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THU0126 Evaluation of the Effect of Tofacitinib on Measured Glomerular Filtration Rate in Patients with Active Rheumatoid Arthritis
  1. J. Kremer1,
  2. A. Kivitz2,
  3. J. Simon-Campos3,
  4. E. Nasanov4,
  5. H. Tony5,
  6. B. Vlahos6,
  7. C. Hammond6,
  8. J. Bukowski6,
  9. H. Li6,
  10. S. Schulman6,
  11. S. Raber7,
  12. A. Zuckerman8,
  13. J. Isaacs9
  1. 1Albany Medical College and The Center for Rheumatology, Albany
  2. 2Altoona Center for Clinical Research, Duncansville, United States
  3. 3Hospital CEM/BIOCEM, Merida, Mexico
  4. 4Nasanova State Institute of Rheumatology, Moscow, Russian Federation
  5. 5University Hospital Wüerzburg, Wüerzburg, Germany
  6. 6Pfizer Inc, Collegeville
  7. 7Pfizer Inc, San Diego
  8. 8Pfizer Inc, Groton, United States
  9. 9National Institute for Health Research Newcastle Biomedical Research Centre, Newcastle upon Tyne Hospitals NHS Foundation Trust and Newcastle University, Newcastle, United Kingdom

Abstract

Background In the clinical development programme of the novel oral Janus kinase inhibitor tofacitinib for the treatment of rheumatoid arthritis (RA), small mean increases in serum creatinine (SCr) (<4 μmol/L least mean squares difference from placebo [PBO] for tofacitinib 5 and 10 mg twice daily [BID] at Month 3) were observed and which plateaued early. In studies to date, with up to 5 years follow-up on and over 12,000 patient (pt)-years of exposure to tofacitinib,1,2 mean increases in SCr remain small (mean change from baseline <8.84 μmol/L). While <5% of pts discontinued per protocol for SCr increases greater than 50% above baseline, these increases were generally not associated with clinical events of renal failure.

Objectives To assess changes in measured glomerular filtration rate (mGFR) with tofacitinib relative to PBO in pts with active RA.

Methods In this double-blind, PBO-controlled, Phase 1 study (NCT01484561) RA pts were randomised 2:1 to one of two fixed sequences (Seq): Seq 1 received oral tofacitinib 10 mg BID in Period 1 (P1) then PBO BID in Period 2 (P2); Seq 2 received oral PBO BID in both P1 and P2. P1and P2 were 6-7 and 4-5 weeks in duration, respectively. Each pt underwent mGFR evaluations by iohexol serum clearance at 4 time points (run-in, pre-dose 1 in P1, end of P1, and end of P2); estimated GFR (eGFR) was calculated using the Cockcroft-Gault equation. The primary endpoint was the geometric mean change in mGFR from baseline to end of P1. Secondary endpoints included the geometric mean change in mGFR from baseline to end of P2 and from end of P1 to end of P2; change in eGFR and SCr; RA clinical efficacy and safety.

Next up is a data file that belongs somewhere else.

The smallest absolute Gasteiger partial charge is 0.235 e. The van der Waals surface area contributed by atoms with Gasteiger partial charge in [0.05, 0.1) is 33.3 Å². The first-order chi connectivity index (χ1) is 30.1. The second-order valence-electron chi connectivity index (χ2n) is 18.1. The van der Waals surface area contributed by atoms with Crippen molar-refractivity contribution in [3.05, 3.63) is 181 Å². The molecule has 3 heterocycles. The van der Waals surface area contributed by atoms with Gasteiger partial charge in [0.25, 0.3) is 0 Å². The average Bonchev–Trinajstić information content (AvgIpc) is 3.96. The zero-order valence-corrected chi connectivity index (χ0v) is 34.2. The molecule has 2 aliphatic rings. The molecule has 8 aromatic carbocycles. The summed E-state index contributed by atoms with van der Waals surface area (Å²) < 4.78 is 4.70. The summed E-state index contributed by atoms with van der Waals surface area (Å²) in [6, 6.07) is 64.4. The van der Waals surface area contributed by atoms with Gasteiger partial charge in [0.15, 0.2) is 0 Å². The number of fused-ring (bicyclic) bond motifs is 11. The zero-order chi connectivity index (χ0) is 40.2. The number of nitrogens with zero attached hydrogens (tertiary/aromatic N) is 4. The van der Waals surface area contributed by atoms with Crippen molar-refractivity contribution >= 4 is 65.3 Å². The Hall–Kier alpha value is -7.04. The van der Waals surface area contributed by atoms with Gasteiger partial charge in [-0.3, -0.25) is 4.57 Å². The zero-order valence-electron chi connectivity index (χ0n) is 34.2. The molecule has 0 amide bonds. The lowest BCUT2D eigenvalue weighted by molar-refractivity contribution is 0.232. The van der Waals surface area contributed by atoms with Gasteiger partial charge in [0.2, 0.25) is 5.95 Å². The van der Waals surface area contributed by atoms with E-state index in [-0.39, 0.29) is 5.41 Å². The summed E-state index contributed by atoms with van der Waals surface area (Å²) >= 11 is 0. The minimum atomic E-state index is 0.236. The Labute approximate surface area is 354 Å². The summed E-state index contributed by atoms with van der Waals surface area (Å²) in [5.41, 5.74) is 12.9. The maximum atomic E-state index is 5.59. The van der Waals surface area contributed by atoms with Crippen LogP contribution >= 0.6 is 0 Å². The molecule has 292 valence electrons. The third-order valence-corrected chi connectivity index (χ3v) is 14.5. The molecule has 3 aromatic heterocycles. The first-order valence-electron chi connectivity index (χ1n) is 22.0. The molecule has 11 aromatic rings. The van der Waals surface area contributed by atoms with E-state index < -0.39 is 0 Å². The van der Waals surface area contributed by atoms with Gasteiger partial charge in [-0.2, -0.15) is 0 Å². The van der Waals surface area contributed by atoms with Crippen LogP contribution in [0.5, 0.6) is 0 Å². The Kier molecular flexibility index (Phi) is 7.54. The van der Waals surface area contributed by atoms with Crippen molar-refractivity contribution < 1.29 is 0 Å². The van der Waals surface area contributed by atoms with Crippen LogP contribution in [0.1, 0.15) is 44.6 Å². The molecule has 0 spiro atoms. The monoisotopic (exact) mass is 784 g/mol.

Results 148 pts were randomised to Seq 1 (N=97) and Seq 2 (N=51). Baseline characteristics were similar between groups. In Seq 1, tofacitinib treatment in P1 was associated with a reduction of 8% (90% confidence interval [CI]: 2%, 14%) from baseline in geometric mean mGFR vs Seq 2. The reduction in geometric mean mGFR associated with tofacitinib in P1 reversed on PBO in P2, and there was no difference vs Seq 2 in the adjusted geometric mean fold change of mGFR at the end of the study (Seq 1:Seq 2: 1.04; 90% CI: 0.97, 1.11). However, from P1 to P2 there was a 5% reduction (90% CI: 1%, 10%) in mGFR in Seq 2 (PBO). eGFR and SCr showed similar changes to mGFR in Seq 1 but remained constant in Seq 2 (Table). Clinical efficacy and safety were consistent with prior studies.

Conclusions This study suggests that small mean increases in SCr and mean decreases in eGFR in pts with RA treated with tofacitinib occur in parallel with small mean decreases in mGFR, and that changes in these parameters with short term tofacitinib treatment appear reversible after discontinuation. Safety monitoring will continue in ongoing and future clinical trials and routine pharmacovigilance.

References

  1. Isaacs JD et al. Ann Rheum Dis 2012; 71 (Suppl 3): 672.

  2. Wollenhaupt J et al. Arthritis Rheum 2013; 65(Suppl 10): S993.

Acknowledgements This study was sponsored by Pfizer Inc. Medical writing support was provided by AM Reid, PhD, of CMC and funded by Pfizer Inc.

Disclosure of Interest : J. Kremer Grant/research support: Pfizer Inc, Consultant for: Pfizer Inc, A. Kivitz Grant/research support: Pfizer Inc, Consultant for: Pfizer Inc, Speakers bureau: Pfizer Inc, J. Simon-Campos: None declared, E. Nasanov: None declared, H. Tony: None declared, B. Vlahos Shareholder of: Pfizer Inc, Employee of: Pfizer Inc, C. Hammond Shareholder of: Pfizer Inc, Employee of: Pfizer Inc, J. Bukowski Shareholder of: Pfizer Inc, Employee of: Pfizer Inc, H. Li Shareholder of: Pfizer Inc, Employee of: Pfizer Inc, S. Schulman Shareholder of: Pfizer Inc, Employee of: Pfizer Inc, S. Raber Shareholder of: Pfizer Inc, Employee of: Pfizer Inc, A. Zuckerman Shareholder of: Pfizer Inc, Employee of: Pfizer Inc, J. Isaacs Grant/research support: Pfizer Inc, Consultant for: Pfizer Inc

DOI 10.1136/annrheumdis-2014-eular.2492

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